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Floppy Interface Cable
The floppy disk interface uses what is considered, by most people, a truly strange cable. It is similar to the standard IDE cable in that it is usually a flat, gray ribbon cable. It is unusual in terms of the number of connectors it has and how it is used to configure the setup of the floppy disks in the system.
The floppy cable has 34 wires. There are normally five connectors on the floppy interface cable, although sometimes there are only three. These are grouped into three "sets"; a single connector plus two pairs of two each (for a standard, five-connector cable) or three single connectors. This is what they are used for:
The reason that the standard cable uses pairs of connectors for the drives is for compatibility with different types of drives. 3.5" drives generally use a pin header connector, while 5.25" drives use a card edge connector. Therefore, each position, A and B, has two connectors so that the correct one is available for whatever type of floppy drive being used. Only one of the two connectors in the pair should be used (they're too close together to use both in most cases anyway). The three-connector cables are found either in very old systems or in ones where the manufacturer was trying to save a few pennies. They reduce the flexibility of the setup; fortunately these cables can be replaced directly by the five-connector type if necessary.
You will also notice that there is an odd "twist" in the floppy cable, located between the two pairs of connectors intended for the floppy drives. Despite the fact that this appears to be a "hack" (well, it really is a hack), this is in fact the correct construction of a standard floppy interface cable. There are some cables that do not have the twist, and it is these that are actually non-standard! What the twist does it to change the connection of the drive on the far end of the twist so that it is different than the drive before the twist. This is done to cause the drive at the end of the cable to appear as A: to the system and the one in the middle to be as B:.
Here's how it works in detail. Traditionally, floppy drives used a drive select (DS) jumper to configure the drive as either A: or B: in the system. Then, special signals were used on the floppy interface to tell the two drives in the system which one the controller was trying to talk to at any given time. The wires that are cross-connected via the twist are signals 10 to 16 (seven wires). Of these, 11, 13, and 15 are grounds and carry no signal, so there are really four signals that are inverted by the twist. The four signals that are inverted are exactly the ones that control drive selection on the interface. Here is what happens when the twisted cable is used:
Since the signals are inverted, the drive after the twist responds to commands backwards from the way it should; if it has its drive select jumpers set so that it is an A: device, it responds to B: commands, and vice-versa.
Why on earth would anyone have wanted to do this? Basically, because it was a big time-saver during setup back in the days when it was quite common to find two floppy drives in a machine. Without the twist, if you wanted to use two floppy drives one had to be jumpered as A: and the other as B:. With the twist, you just leave them both jumpered as B:, and whichever one you put after the twist will appear to the system as A: because the control lines are inverted. If you want to change the setup so that the other drive is A: instead, you just switch the cable. If you only want one drive, you only use the connector after the twist. Large manufacturers, therefore, could arrange to have all of their floppy disks configured the same way without having to pull jumpers as the PC was assembled.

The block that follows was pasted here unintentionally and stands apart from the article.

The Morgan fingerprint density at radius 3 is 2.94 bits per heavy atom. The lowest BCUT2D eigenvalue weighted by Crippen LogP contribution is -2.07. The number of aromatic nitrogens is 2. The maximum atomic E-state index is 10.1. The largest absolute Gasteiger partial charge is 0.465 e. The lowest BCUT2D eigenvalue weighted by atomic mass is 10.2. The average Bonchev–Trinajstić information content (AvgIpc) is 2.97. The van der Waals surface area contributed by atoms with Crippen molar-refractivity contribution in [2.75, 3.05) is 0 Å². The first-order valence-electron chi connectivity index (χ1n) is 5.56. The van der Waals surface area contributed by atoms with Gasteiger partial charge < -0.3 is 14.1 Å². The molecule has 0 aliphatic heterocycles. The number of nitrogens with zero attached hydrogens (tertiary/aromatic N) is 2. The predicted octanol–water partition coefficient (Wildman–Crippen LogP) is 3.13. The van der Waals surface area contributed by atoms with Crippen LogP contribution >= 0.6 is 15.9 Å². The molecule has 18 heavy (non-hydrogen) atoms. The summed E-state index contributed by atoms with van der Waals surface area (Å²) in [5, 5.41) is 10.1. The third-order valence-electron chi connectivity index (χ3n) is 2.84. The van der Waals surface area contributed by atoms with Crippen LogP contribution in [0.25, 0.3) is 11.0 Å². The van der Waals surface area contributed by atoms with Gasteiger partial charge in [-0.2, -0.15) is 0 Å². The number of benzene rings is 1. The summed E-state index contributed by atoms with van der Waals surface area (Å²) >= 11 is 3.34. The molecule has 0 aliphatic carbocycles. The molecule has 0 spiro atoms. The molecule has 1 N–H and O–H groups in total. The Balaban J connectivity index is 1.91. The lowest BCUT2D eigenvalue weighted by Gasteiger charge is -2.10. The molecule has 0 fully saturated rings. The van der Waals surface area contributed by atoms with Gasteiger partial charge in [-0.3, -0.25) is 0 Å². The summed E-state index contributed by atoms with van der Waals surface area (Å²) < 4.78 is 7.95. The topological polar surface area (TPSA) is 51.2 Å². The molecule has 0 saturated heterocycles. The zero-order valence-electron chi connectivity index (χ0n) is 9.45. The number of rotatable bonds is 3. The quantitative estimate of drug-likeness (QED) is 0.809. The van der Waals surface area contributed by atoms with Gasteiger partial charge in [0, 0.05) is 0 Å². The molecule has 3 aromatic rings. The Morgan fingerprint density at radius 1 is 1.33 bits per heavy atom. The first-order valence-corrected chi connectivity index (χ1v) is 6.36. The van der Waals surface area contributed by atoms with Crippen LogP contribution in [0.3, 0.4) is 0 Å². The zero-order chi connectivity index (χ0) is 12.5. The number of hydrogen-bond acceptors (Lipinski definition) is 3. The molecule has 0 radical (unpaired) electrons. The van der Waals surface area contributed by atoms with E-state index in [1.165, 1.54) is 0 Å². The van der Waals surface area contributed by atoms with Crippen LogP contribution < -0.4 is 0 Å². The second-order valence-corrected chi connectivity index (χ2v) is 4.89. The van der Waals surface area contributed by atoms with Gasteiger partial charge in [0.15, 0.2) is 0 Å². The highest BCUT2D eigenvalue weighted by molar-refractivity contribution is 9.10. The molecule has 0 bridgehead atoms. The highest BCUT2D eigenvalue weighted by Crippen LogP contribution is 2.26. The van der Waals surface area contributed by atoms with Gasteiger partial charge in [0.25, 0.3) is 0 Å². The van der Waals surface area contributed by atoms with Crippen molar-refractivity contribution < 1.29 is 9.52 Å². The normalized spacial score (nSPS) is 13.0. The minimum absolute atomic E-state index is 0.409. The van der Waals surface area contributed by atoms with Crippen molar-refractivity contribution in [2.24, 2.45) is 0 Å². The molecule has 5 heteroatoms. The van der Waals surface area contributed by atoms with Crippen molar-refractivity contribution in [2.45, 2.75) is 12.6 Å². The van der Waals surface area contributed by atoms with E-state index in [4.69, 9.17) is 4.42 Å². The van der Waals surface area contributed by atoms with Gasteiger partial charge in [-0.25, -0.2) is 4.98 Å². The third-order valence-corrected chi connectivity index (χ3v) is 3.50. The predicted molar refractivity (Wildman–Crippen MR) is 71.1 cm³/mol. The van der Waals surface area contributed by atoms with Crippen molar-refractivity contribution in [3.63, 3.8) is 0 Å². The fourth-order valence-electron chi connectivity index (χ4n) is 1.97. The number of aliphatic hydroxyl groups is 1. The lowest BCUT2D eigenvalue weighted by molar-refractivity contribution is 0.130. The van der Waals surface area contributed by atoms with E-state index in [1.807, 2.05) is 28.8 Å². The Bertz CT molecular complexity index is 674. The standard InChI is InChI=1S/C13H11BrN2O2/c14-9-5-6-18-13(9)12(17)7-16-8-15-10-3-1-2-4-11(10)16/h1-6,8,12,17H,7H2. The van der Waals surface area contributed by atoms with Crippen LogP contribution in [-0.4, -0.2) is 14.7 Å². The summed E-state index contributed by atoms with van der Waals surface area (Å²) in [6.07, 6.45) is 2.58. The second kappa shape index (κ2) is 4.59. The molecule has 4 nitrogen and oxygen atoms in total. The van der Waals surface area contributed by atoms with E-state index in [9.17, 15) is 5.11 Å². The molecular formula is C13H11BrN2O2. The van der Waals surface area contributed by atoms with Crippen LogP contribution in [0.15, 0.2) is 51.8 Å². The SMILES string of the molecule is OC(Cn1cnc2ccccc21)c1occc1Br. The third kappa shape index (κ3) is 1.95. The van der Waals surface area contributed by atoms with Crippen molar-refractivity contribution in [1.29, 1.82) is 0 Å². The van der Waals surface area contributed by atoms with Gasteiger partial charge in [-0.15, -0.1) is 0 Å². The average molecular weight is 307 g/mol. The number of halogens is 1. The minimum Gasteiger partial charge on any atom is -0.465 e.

In order for this system to work, both drives must be jumpered as B: drives. Since the floppy cable with the twist is standard, this jumpering scheme has become the standard as well. Virtually all floppy disks that you purchase come prejumpered as B: drives so that they will work with this setup.
If this whole setup sounds like it is the same thing as the cable select protocol for IDE/ATA hard disks, that's because it is basically the same idea. IDE/ATA hard disks require you to change the master/slave jumpers in a similar manner, and cable select was invented to do away with this. The difference is, as usual, just one of inertia and history; the floppy drive system is the standard while cable select never caught on for hard disks.
Tip: Some newer BIOSes have
taken things a step further. They include a BIOS
parameter that will invert the A: and B: signals within the controller itself. When
enabled, this lets you reverse whichever drive is A: with the one that is B:, without
requiring you to even open the case. Note however that this is not compatible with all
operating systems: in particular, both Windows NT and Linux can malfunction with this swap
feature set, which can cause serious problems when trying to install the operating system.
The reason this happens is that the swap setting only affects the way the BIOS handles the
floppy drive, and confuses operating systems that go directly to the hardware.
Note: Apparently, there is yet
another floppy cable variant out there, that is used by some manufacturers. In this setup,
there are actually two twists in the floppy cable. The drive placed after the
first twist, in the middle of the cable, is A:, much as it is with the standard one-twist
cable. The drive placed after the second twist is B:. The second twist
"reverses" the effect of the first one and makes the connector at the end of the
cable operate the same way a drive that appears before the twist in a regular cable does.
I have no idea what the benefits of using a cable like this are over a standard floppy